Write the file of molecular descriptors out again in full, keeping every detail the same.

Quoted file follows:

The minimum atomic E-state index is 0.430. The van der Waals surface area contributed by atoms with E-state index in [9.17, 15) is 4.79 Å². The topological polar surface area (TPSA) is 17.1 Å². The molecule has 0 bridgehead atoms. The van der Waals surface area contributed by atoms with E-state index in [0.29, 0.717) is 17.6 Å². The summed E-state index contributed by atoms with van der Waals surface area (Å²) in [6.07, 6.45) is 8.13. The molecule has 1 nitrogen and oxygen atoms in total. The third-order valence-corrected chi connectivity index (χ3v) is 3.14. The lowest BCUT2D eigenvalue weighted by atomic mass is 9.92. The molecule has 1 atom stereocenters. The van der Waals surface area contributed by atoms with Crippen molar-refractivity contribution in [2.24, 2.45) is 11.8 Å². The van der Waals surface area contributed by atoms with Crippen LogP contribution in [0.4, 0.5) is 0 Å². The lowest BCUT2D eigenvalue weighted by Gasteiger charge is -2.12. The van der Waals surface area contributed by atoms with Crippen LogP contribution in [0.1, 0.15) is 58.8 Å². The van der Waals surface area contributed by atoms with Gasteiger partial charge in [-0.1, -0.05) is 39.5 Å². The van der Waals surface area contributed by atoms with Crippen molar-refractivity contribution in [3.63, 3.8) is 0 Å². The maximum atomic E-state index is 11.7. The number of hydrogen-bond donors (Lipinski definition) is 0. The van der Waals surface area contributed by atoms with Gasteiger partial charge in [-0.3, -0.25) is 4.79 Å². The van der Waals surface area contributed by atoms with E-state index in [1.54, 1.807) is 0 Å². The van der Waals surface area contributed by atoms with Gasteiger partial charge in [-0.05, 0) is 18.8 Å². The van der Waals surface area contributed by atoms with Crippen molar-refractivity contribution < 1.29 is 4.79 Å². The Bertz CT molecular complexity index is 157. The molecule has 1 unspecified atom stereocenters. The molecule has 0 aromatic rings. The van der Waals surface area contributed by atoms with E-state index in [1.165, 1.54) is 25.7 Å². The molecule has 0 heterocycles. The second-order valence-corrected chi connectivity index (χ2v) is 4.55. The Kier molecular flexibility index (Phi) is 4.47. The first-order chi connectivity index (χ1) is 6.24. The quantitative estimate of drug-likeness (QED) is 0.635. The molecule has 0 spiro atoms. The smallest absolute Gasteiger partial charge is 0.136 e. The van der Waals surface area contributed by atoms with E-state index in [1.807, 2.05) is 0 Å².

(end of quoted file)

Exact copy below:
The minimum atomic E-state index is 0.430. The van der Waals surface area contributed by atoms with E-state index in [9.17, 15) is 4.79 Å². The topological polar surface area (TPSA) is 17.1 Å². The molecule has 0 bridgehead atoms. The van der Waals surface area contributed by atoms with E-state index in [0.29, 0.717) is 17.6 Å². The summed E-state index contributed by atoms with van der Waals surface area (Å²) in [6.07, 6.45) is 8.13. The molecule has 1 nitrogen and oxygen atoms in total. The third-order valence-corrected chi connectivity index (χ3v) is 3.14. The lowest BCUT2D eigenvalue weighted by atomic mass is 9.92. The molecule has 1 atom stereocenters. The van der Waals surface area contributed by atoms with Crippen molar-refractivity contribution in [2.24, 2.45) is 11.8 Å². The van der Waals surface area contributed by atoms with Crippen LogP contribution in [0.4, 0.5) is 0 Å². The lowest BCUT2D eigenvalue weighted by Gasteiger charge is -2.12. The van der Waals surface area contributed by atoms with Crippen LogP contribution in [0.1, 0.15) is 58.8 Å². The van der Waals surface area contributed by atoms with Gasteiger partial charge in [-0.1, -0.05) is 39.5 Å². The van der Waals surface area contributed by atoms with Crippen molar-refractivity contribution in [3.63, 3.8) is 0 Å². The maximum atomic E-state index is 11.7. The number of hydrogen-bond donors (Lipinski definition) is 0. The van der Waals surface area contributed by atoms with Gasteiger partial charge in [-0.3, -0.25) is 4.79 Å². The van der Waals surface area contributed by atoms with E-state index in [1.54, 1.807) is 0 Å². The van der Waals surface area contributed by atoms with Gasteiger partial charge in [-0.05, 0) is 18.8 Å². The van der Waals surface area contributed by atoms with Crippen molar-refractivity contribution < 1.29 is 4.79 Å². The Bertz CT molecular complexity index is 157. The molecule has 1 unspecified atom stereocenters. The molecule has 0 aromatic rings. The van der Waals surface area contributed by atoms with E-state index in [1.165, 1.54) is 25.7 Å². The molecule has 0 heterocycles. The second-order valence-corrected chi connectivity index (χ2v) is 4.55. The Kier molecular flexibility index (Phi) is 4.47. The first-order chi connectivity index (χ1) is 6.24. The quantitative estimate of drug-likeness (QED) is 0.635. The molecule has 0 spiro atoms. The smallest absolute Gasteiger partial charge is 0.136 e. The van der Waals surface area contributed by atoms with E-state index in [1.807, 2.05) is 0 Å².